“It has been interesting to find out just how superstitious Christian Dior was," says Cullen. "He regularly consulted a clairvoyant and would make important decisions on her advice. When he was debating whether or not to take on the offer to establish his own house from financial backer Marcel Boussac, he tripped on a metal star which had fallen from the centre of a cartwheel. He saw this five pointed star as an oman and decided to accept the challenge. For the rest of his career he kept this old piece of metal in his studio and had gold coloured medals made in it’s form to hand out to loyal staff.”



Pictured above, L-R: Christian Dior by John Galliano, J’adore, Dress, Haute Couture, 2008 (custom-made). Christian Dior Parfums collection, Paris; Christian Dior (1905–57), Bar Suit, Haute Couture, SpringSummer 1947, Corolle Line. Victoria and Albert Museum, London; Jardin fleuri bustier dress, SS17 Haute Couture collection. Christian Dior by Maria Grazia Chiuri. Dior Héritage collection, Paris. All photos © Laziz Hamani.


Dedicated to quality, sophistication and individuality, he upheld powerful values with regard to style and the industry. “Of course, the dream of every woman would be to change her clothes every day to look different always – but it is financially impossible and I don’t even think it would be nice,” he wrote: “It is much better to have few clothes but good ones.”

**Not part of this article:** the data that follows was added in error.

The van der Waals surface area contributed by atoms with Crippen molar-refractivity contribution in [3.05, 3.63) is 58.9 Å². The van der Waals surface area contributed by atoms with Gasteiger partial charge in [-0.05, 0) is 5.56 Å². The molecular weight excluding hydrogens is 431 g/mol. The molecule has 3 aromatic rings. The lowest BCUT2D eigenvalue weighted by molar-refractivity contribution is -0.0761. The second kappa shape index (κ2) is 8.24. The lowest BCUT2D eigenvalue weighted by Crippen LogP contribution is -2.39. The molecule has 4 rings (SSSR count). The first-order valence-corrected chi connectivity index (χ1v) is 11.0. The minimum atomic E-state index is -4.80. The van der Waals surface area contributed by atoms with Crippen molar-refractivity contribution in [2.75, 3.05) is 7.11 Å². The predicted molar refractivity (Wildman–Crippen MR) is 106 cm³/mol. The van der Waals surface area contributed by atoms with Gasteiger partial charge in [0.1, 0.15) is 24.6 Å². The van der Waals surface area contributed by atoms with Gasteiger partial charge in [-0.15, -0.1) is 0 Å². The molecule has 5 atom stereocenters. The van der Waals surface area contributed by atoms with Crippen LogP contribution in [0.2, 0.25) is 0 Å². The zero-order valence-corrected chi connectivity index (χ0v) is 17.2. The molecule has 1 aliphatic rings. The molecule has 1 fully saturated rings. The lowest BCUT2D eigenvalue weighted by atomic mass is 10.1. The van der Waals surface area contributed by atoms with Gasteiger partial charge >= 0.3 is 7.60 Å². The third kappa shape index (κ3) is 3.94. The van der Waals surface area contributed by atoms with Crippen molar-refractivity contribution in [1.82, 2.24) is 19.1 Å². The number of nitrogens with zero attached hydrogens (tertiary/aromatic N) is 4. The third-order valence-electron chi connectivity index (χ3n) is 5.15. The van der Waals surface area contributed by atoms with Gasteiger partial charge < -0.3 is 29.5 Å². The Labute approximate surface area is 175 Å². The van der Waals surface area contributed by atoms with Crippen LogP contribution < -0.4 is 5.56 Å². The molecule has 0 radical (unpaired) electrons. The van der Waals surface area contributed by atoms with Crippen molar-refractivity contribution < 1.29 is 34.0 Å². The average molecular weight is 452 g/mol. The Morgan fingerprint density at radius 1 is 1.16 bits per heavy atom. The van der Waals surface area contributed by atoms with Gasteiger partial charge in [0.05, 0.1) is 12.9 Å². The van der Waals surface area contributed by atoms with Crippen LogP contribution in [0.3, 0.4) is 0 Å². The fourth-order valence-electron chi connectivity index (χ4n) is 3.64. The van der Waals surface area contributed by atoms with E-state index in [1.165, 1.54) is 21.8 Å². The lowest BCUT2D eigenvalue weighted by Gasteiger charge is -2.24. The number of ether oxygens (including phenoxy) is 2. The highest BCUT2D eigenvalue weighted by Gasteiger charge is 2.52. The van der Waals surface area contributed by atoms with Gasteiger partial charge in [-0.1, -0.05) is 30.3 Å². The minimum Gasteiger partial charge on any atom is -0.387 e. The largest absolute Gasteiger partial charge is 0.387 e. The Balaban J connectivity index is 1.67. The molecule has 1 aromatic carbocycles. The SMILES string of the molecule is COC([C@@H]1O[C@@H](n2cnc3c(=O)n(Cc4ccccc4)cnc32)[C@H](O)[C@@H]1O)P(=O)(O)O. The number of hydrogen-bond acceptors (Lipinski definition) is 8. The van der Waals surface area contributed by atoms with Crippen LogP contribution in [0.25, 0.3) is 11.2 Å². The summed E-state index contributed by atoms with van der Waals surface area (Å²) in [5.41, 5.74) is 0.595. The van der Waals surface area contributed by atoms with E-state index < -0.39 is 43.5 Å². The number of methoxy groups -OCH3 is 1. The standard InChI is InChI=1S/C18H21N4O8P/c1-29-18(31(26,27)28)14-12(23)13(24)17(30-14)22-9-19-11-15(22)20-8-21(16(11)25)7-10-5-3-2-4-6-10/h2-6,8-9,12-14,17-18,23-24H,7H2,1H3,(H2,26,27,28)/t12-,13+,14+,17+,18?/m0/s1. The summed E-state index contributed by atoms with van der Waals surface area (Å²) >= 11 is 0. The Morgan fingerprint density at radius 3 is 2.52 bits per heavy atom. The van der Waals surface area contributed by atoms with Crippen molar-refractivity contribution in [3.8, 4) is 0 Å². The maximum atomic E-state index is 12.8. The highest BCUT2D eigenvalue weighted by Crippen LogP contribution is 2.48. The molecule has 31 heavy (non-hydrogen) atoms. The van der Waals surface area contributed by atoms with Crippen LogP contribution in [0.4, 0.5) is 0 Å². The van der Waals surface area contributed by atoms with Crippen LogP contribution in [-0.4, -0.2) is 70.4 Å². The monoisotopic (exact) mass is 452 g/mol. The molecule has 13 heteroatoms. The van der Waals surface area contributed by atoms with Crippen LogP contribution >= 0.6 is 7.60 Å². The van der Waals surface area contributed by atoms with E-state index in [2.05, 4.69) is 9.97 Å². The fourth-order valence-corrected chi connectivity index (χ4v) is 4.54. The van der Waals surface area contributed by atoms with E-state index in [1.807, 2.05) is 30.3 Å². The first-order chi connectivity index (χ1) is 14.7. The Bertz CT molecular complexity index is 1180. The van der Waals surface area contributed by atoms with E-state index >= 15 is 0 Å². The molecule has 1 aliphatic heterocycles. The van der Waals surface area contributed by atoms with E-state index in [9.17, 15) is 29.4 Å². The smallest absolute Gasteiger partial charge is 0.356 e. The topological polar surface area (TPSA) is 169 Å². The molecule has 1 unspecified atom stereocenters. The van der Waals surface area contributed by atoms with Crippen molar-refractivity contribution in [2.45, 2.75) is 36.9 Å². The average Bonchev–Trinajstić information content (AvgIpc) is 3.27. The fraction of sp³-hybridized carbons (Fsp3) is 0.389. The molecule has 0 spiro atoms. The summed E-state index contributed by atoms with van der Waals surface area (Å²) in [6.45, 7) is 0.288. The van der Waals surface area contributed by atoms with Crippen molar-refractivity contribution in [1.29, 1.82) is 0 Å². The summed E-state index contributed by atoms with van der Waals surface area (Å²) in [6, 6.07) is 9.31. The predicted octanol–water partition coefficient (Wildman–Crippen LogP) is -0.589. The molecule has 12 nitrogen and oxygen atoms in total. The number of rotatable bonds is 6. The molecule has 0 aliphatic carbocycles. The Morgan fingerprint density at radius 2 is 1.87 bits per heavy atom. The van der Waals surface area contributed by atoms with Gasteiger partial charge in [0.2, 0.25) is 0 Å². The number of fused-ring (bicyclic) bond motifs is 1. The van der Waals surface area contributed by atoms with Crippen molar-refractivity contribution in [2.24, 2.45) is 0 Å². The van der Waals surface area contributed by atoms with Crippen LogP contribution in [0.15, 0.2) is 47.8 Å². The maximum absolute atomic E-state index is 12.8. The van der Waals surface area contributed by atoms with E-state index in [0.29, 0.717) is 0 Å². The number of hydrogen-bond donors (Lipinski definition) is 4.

“Dior is one of the most important fashion houses in operation today," adds Cullen. "Most importantly, it retains its unique haute couture ateliers established with the founding of the house in 1946. The ateliers uphold the tradition of exquisitely hand made garments.”


Écarlate afternoon dress, AW55 Haute Couture collection, Y line. Victoria and Albert Museum, London; Christian Dior by John Galliano, Haute Couture, AW04; Soirée de décembre evening dress, AW54 Haute Couture collection, H line. Victoria and Albert Museum, London. Gift of Dame Margot Fonteyn. All photos © Laziz Hamani

The exhibition is a welcome celebration of the man who molded the roots of the brand. Dior described himself in duality – there was the public figure, the revered couturier and the private individual, who loved the simple things in life. Dior encouraged simplicity, assuring the masses that money didn’t necessarily buy style and that elegance was an option for all women. “Until the time we are converted into robots – and I hope this time will never come individuality will always be one of the conditions of real elegance,” Dior wrote. “Never forget that individuality does not mean eccentricity. No elegant woman follows fashion slavishly.”

Christian Dior: Designer of Dreams, running until July 14, 2019. Victoria and Albert Museum, Cromwell Road, SW7 2RL, 020 7942 2000. Nearest Tube: South Kensington (Piccadilly, Circle & District Lines.) /

Hero Image: Christian Dior by Maria Grazia Chiuri, Dress, Haute Couture, SS18. Photo © Laziz Hamani. Dior Héritage collection, Paris